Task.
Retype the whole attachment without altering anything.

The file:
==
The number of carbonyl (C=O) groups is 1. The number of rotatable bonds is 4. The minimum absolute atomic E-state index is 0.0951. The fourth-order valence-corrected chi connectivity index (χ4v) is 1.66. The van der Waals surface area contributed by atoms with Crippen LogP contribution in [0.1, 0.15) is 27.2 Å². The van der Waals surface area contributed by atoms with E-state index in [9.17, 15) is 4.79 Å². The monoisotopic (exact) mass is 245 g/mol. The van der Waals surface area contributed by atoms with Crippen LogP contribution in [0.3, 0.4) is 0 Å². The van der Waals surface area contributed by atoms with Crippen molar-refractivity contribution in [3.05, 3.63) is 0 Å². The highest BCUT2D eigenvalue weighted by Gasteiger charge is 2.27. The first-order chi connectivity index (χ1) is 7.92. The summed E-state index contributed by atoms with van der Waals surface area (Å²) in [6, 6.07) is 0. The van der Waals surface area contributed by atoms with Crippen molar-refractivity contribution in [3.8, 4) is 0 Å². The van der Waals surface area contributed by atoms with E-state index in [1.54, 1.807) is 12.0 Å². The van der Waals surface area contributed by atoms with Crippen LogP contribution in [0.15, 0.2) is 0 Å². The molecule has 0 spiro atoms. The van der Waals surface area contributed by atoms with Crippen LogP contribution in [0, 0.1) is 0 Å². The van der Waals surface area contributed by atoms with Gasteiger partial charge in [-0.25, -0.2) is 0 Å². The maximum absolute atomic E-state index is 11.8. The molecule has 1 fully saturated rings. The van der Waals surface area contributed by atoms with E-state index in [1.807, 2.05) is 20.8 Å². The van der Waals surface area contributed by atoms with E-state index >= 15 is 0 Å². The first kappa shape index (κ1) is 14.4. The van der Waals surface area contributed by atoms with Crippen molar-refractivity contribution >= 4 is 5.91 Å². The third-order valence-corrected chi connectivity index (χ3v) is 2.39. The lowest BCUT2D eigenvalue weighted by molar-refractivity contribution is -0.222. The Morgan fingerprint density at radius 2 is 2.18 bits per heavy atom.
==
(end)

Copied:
The number of carbonyl (C=O) groups is 1. The number of rotatable bonds is 4. The minimum absolute atomic E-state index is 0.0951. The fourth-order valence-corrected chi connectivity index (χ4v) is 1.66. The van der Waals surface area contributed by atoms with Crippen LogP contribution in [0.1, 0.15) is 27.2 Å². The van der Waals surface area contributed by atoms with E-state index in [9.17, 15) is 4.79 Å². The monoisotopic (exact) mass is 245 g/mol. The van der Waals surface area contributed by atoms with Crippen LogP contribution in [0.3, 0.4) is 0 Å². The van der Waals surface area contributed by atoms with Crippen molar-refractivity contribution in [3.05, 3.63) is 0 Å². The highest BCUT2D eigenvalue weighted by Gasteiger charge is 2.27. The first-order chi connectivity index (χ1) is 7.92. The summed E-state index contributed by atoms with van der Waals surface area (Å²) in [6, 6.07) is 0. The van der Waals surface area contributed by atoms with Crippen molar-refractivity contribution in [3.8, 4) is 0 Å². The van der Waals surface area contributed by atoms with E-state index in [1.54, 1.807) is 12.0 Å². The van der Waals surface area contributed by atoms with Crippen LogP contribution in [0.15, 0.2) is 0 Å². The molecule has 0 spiro atoms. The van der Waals surface area contributed by atoms with Crippen LogP contribution in [0, 0.1) is 0 Å². The van der Waals surface area contributed by atoms with Gasteiger partial charge in [-0.25, -0.2) is 0 Å². The maximum absolute atomic E-state index is 11.8. The molecule has 1 fully saturated rings. The van der Waals surface area contributed by atoms with E-state index in [1.807, 2.05) is 20.8 Å². The van der Waals surface area contributed by atoms with E-state index >= 15 is 0 Å². The first kappa shape index (κ1) is 14.4. The van der Waals surface area contributed by atoms with Crippen molar-refractivity contribution >= 4 is 5.91 Å². The third-order valence-corrected chi connectivity index (χ3v) is 2.39. The lowest BCUT2D eigenvalue weighted by molar-refractivity contribution is -0.222. The Morgan fingerprint density at radius 2 is 2.18 bits per heavy atom.